A Happy Mother’s Day-Westcave Cellars

I woke up this morning to my husband doing dishes.  That might be the sweetest sound I can hear.  On Mother’s Day, I generally ask for one thing: no dishes.  When you are a SAHM that cooks three meals a day, at least six days a week, dishes become your nemesis.  This year, my husband has really knocked it out of the park: no dishes, a trip to see my best friend who will be visiting Chicago from France, AND a Saturday jaunt to a Hill Country Winery.  Doesn’t get much better than that for me.  If your favorite Mother is a wine lover, pack a picnic, and head out to one of your local wineries.  

Yesterday, we added a new favorite to the growing list.  I have been wanting to make it out to Westcave Cellars Winery for months.  I first read about it in March, but on the day we were planning on going, it was their Wine Club Member party, so we knew that it wouldn’t be the best day to chat with Margaret and Allan Fetty.  I waited patiently for an opportunity to head out west, on Hamilton Pool Road, and it was worth the wait.  The property is 65 acres, including over 8 acres of grapes.   Many of the grapes they use are estate grown.  They began their journey in 1999, growing Cabernet grapes to sell to other wineries.  Fortunately for us, they decided to enter the wine-making aspect, as well, and are producing some lovely wines.

We started with the Muscat Blanc.  A beautiful nose on this wine.  Sweet flowers and tropical fruit.  This is a delicious wine with hints of honeydew, dry tropical notes, and a long smooth finish.  We moved to the Viogniers.  From the Estate Viognier, I got a lot of honey on the nose and some green fruit, fig maybe?  Drier than expected, there was a lot of citrus, tropical fruit, and a clean finish.  In the High Plains Viognier, I noted green apple and lemon and a really interesting notes of caramel in the nose and the finish.

The Merlot is held in French Oak for 12 months.  It has a smoky, berry nose and tons of Bing cherry with a hint of spice.  A bit dry, but smooth with a super long finish.  The 2010 High Plains Cab was super tasty.  Allan told us he was really into aroma and it shows.  Lush, rich fruit, not too heavy on the tannins.  There is even a hint of watermelon with the plum, cherry, and berry.  It is rare for me to find a Cab that has this depth, but that I could still enjoy without food.  This is a winner in my book.  The Estate Cab was even richer.  Ripe, bright fruit, a huge mid-palate, balanced and juicy.  Delicious.

Westcave also does two sweeter wines: a White Merlot (2% residual sugar) and a White Zinfandel (3%).  If White Zin makes you think of a sweet, flat $7 bottle you drank in the 90s, think again.  The White Merlot was new to me.  The 2010 had notes of strawberries and roses.  The White Zinfandel had a crabapple nose.  If you aren’t familiar with this northern fruit, think cranberries and apples blended. A nice spicy honey finish.  Much more complex than I would have imagined.  Oscar, our host for the day, was able to let me taste the 2011 White Merlot that is ready to bottle.  Wow.  Like the perfect Rosé in my book.  Clean, pretty fruit, enough crisp to wake up your mouth, and great body.  I look forward to being able to buy a bottle and sit out in the vineyards.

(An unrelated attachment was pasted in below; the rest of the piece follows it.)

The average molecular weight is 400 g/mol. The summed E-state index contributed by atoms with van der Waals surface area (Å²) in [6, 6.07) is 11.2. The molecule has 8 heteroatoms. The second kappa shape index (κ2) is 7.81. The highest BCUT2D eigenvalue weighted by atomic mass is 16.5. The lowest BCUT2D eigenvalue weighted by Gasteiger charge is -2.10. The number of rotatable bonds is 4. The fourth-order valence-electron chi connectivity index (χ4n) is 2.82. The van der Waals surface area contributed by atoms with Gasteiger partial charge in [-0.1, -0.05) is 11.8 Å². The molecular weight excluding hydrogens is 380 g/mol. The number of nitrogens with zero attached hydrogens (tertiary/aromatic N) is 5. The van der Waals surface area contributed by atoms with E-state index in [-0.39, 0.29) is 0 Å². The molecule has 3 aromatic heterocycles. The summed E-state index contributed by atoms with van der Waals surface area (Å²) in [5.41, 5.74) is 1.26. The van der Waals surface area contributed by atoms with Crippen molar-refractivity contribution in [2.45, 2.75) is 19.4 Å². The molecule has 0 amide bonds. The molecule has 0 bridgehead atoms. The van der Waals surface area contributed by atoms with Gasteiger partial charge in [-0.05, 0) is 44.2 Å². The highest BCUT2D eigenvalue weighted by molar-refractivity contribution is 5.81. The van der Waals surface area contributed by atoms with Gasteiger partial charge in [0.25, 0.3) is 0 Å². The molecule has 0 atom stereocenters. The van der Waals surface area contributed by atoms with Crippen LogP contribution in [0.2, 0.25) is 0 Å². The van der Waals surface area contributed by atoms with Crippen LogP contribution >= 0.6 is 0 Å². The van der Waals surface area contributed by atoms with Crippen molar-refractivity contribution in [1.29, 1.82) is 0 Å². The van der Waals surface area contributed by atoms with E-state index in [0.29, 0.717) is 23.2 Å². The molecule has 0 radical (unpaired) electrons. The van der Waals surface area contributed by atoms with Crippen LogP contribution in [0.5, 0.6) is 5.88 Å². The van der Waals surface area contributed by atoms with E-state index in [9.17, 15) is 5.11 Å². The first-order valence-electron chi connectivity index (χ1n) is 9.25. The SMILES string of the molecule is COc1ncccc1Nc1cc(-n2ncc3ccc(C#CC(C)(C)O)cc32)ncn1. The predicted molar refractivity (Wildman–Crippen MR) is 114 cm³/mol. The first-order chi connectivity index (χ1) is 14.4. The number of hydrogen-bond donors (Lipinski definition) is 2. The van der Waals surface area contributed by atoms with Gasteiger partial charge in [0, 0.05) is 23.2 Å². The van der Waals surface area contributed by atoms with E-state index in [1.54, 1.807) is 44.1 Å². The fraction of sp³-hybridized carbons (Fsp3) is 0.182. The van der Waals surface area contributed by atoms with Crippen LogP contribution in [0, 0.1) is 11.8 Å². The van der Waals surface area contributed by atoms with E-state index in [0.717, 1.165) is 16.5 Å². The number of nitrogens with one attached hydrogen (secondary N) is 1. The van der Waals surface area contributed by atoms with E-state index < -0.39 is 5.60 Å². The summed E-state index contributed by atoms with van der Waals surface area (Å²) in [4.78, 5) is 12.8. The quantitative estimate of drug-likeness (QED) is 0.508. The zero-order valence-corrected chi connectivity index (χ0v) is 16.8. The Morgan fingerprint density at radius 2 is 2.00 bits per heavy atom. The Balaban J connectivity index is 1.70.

After tasting, there is a lovely seating area with room for the littles to run, right next to the vines.  The setting is dreamy and the hospitality is top notch.  Margaret, Allan, and Oscar could not have been nicer.  They are all gifted and knowledgeable and I look forward to my next visit when I can really focus and learn from them.  Somehow that was a little challenging with my cherubs in tow.  It just gives me an excuse to go back.  

If you are here in Austin, and have not made plans to spoil your favorite mother today, head west.  If you have already discovered Westcave and want some other ideas, check out some other local favorites.:

Driftwood Estate Winery

Salt Lick Cellars

Duchman Winery (They are doing brunch this weekend, too!) 

Solaro Estate Winery

Spicewood Vineyards

 Happy Mother’s Day!

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Being a stay- at-home mom can leave one thirsting for a taste of the outside world, a world in which sentences are composed of more than three words. Being an educator means one is always seeking an opportunity to explore and learn. Being a woman with a need to connect can be a challenge when adult conversations are rare. In wine, I find the marriage of art and science, agriculture and storytelling provides limitless areas to explore. But it is the people that keep me engaged. The tenacity needed to keep the family dream alive, the risk to start anew, the trials and principles. I love the history of the vine, the impact of a season, the sentiment in the bottle. That is why I write. I write to tell their stories, to share a piece of mine. I write to learn as I teach others. I write to connect with new friends, to disconnect from the world. I write to celebrate what makes each of us unique, and that which ties us together.

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